The squash family is an excellent source of vitamins and minerals and can last several months just sitting on your counter. For example, butternut squash is high in vitamin A, vitamin B-5, vitamin B-6, folate, and potassium. Some excellent squash options are butternut squash, acorn squash, spaghetti squash, and pumpkin. These can be roasted, grilled, or cut up and put into stews or soups and are a relatively inexpensive food when bought by the pound.
Other foods that fit the bill here include lentils. Lentils are a great plant-based protein source that comes backed with vitamins and minerals and have a very long shelf life as well. Lentils are high in magnesium, zinc, potassium, iron, and several B vitamins. They are also a great source of fiber. Lentils come in a range of types (mainly classified by their color), with each one having a slightly different nutrient profile.
Lentils are easily cooked and can be added to almost any dish. They are great side dishes and even are great main dishes for vegetarians or plant-focused meals, nutrient-dense, nonperishable food. They can be bought dried and in bulk, or they can be bought cooked and in the can, which makes them easy to store for long periods. Chickpeas, peas, kidney beans, black beans, and soybeans are all excellent options.
There are also forms of protein that are nutrient-dense and nonperishable. For example, protein powders such as whey protein can be excellent, cost-effective, and versatile protein sources. With extended shelf-lives, you can store around 100 servings of protein for ~50 dollars, which makes it substantially more cost-effective than other forms of protein.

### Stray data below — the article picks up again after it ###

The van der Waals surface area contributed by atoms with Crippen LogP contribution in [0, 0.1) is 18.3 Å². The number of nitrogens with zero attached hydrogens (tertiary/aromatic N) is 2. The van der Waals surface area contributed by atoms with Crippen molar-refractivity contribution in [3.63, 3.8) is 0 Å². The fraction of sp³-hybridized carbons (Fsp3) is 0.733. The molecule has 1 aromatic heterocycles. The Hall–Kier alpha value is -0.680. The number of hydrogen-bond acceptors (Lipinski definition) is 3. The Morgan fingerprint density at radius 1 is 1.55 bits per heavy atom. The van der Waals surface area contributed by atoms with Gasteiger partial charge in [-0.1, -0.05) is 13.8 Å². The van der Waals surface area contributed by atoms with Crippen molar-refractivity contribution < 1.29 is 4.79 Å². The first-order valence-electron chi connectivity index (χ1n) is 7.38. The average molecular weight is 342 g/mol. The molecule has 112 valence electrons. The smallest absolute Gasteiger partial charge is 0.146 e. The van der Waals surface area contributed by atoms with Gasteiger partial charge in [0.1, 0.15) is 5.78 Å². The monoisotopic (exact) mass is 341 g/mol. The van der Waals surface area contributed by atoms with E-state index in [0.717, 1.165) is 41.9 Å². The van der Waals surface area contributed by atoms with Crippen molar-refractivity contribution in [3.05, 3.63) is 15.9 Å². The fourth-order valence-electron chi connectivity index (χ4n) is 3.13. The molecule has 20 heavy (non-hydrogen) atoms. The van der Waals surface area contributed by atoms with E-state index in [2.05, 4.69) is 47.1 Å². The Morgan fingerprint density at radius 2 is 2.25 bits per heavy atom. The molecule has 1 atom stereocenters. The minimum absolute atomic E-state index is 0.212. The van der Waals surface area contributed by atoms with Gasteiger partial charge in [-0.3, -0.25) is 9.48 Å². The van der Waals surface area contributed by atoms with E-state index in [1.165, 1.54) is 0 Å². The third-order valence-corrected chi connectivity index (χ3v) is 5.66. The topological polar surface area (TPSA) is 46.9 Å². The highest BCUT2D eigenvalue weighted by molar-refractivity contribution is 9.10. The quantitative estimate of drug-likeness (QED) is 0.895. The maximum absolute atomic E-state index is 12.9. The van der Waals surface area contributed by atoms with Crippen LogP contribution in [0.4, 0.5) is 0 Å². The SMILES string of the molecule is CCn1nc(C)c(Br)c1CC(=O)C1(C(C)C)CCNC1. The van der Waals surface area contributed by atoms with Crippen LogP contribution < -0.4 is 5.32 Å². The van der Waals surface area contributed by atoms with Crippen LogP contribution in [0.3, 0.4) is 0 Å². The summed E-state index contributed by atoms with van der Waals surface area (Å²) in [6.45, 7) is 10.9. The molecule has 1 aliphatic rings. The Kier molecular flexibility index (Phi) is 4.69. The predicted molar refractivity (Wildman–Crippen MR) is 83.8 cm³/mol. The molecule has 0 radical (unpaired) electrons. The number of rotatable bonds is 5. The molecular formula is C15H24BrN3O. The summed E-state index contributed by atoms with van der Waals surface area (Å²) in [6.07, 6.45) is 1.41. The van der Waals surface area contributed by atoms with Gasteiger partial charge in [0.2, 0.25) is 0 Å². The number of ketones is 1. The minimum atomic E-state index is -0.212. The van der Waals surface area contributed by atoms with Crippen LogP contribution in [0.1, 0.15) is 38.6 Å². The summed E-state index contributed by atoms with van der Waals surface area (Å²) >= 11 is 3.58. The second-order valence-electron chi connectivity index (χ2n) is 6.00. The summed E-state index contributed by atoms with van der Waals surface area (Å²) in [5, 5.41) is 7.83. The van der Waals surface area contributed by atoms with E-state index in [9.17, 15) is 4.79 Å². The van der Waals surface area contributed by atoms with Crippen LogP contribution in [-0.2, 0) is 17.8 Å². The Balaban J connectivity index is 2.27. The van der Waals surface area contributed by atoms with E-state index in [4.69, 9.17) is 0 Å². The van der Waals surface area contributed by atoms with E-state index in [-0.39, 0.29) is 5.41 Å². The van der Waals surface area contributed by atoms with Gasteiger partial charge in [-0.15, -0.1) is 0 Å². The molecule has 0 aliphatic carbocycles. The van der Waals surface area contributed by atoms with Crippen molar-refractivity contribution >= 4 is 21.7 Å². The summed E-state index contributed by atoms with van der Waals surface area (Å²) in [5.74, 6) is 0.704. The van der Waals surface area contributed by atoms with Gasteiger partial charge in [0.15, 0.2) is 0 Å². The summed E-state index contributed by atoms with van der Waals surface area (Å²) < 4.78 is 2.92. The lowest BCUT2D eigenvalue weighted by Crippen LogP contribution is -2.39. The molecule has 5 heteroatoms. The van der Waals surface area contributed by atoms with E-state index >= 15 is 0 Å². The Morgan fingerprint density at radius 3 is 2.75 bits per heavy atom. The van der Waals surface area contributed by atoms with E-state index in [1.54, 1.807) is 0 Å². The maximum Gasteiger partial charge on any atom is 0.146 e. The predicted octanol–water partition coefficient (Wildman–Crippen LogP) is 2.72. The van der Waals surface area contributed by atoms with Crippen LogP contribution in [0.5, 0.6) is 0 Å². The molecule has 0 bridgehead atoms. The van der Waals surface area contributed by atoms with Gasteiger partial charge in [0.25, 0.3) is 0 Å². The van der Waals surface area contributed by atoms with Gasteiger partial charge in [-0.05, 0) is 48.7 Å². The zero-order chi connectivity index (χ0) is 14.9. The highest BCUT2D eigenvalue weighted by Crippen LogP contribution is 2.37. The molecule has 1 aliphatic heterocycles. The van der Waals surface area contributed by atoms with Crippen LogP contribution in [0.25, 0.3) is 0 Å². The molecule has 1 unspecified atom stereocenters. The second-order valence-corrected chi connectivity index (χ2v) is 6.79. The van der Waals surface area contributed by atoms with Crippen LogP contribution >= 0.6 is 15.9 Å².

Another good protein source with a long shelf life is eggs, which have a roughly five-week shelf life and can provide very nutrient-dense low cost, and versatile protein sources. Ground beef can be stored in the freezer and maintains almost all of its nutrient content and is a very versatile source of protein that can be used in a wide range of meals.
3. PLAN OUT YOUR MEALS
“Failing to plan is planning to fail.”
One of the best ways to ensure you have good, nutritious food during extended periods at home is having a plan for your meals. You can buy ingredients that can work across several meals. For example, you can buy a package of frozen chicken and put it in a crockpot and make shredded chicken that can be used in fajitas, chicken salads, curried dishes, etc. You can also make lentils and then include them as a side dish for one dinner and put them in a soup the next night for another dinner.
Planning out several weeks of meals at once not only can make cooking more manageable, it can lower your cost of food and waste. Stewardship of food is a great quality to have during extended periods of being at home.
Incorporating Healthy Dietary Changes in Addition to an Increase in Fruit and Vegetable Intake Further Improves the Status of Cardiovascular Disease Risk Factors: A Systematic Review, Meta-Regression, and Meta-Analysis of Randomized Controlled Trials. Vitamin Retention in Eight Fruits and Vegetables: A Comparison of Refrigerated and Frozen Storage.